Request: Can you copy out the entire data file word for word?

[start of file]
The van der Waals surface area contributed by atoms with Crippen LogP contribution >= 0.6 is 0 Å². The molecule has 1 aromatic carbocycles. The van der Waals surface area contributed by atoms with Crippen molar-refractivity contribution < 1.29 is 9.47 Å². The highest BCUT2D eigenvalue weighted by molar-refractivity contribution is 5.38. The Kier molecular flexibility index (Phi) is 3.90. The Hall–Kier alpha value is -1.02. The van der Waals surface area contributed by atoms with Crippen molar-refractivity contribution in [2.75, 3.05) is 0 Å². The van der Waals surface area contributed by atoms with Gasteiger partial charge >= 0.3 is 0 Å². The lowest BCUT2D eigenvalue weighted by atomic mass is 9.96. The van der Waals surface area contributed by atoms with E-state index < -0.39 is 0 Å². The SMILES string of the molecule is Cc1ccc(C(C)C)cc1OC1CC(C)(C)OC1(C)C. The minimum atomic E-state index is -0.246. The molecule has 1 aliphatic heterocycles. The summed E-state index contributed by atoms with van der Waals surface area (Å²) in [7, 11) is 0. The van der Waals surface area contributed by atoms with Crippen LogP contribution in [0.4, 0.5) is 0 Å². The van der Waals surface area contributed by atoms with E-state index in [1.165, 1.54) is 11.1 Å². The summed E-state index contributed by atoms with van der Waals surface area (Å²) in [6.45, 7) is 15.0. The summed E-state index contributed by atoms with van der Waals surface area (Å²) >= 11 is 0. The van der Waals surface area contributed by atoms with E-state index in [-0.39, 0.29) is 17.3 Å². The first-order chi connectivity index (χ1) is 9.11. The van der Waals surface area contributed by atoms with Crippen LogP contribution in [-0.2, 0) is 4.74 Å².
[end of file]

The van der Waals surface area contributed by atoms with Crippen LogP contribution >= 0.6 is 0 Å². The molecule has 1 aromatic carbocycles. The van der Waals surface area contributed by atoms with Crippen molar-refractivity contribution < 1.29 is 9.47 Å². The highest BCUT2D eigenvalue weighted by molar-refractivity contribution is 5.38. The Kier molecular flexibility index (Phi) is 3.90. The Hall–Kier alpha value is -1.02. The van der Waals surface area contributed by atoms with Crippen molar-refractivity contribution in [2.75, 3.05) is 0 Å². The van der Waals surface area contributed by atoms with Gasteiger partial charge >= 0.3 is 0 Å². The lowest BCUT2D eigenvalue weighted by atomic mass is 9.96. The van der Waals surface area contributed by atoms with E-state index < -0.39 is 0 Å². The SMILES string of the molecule is Cc1ccc(C(C)C)cc1OC1CC(C)(C)OC1(C)C. The minimum atomic E-state index is -0.246. The molecule has 1 aliphatic heterocycles. The summed E-state index contributed by atoms with van der Waals surface area (Å²) in [7, 11) is 0. The van der Waals surface area contributed by atoms with Crippen LogP contribution in [0.4, 0.5) is 0 Å². The van der Waals surface area contributed by atoms with E-state index in [1.165, 1.54) is 11.1 Å². The summed E-state index contributed by atoms with van der Waals surface area (Å²) in [6.45, 7) is 15.0. The summed E-state index contributed by atoms with van der Waals surface area (Å²) >= 11 is 0. The van der Waals surface area contributed by atoms with E-state index in [-0.39, 0.29) is 17.3 Å². The first-order chi connectivity index (χ1) is 9.11. The van der Waals surface area contributed by atoms with Crippen LogP contribution in [-0.2, 0) is 4.74 Å².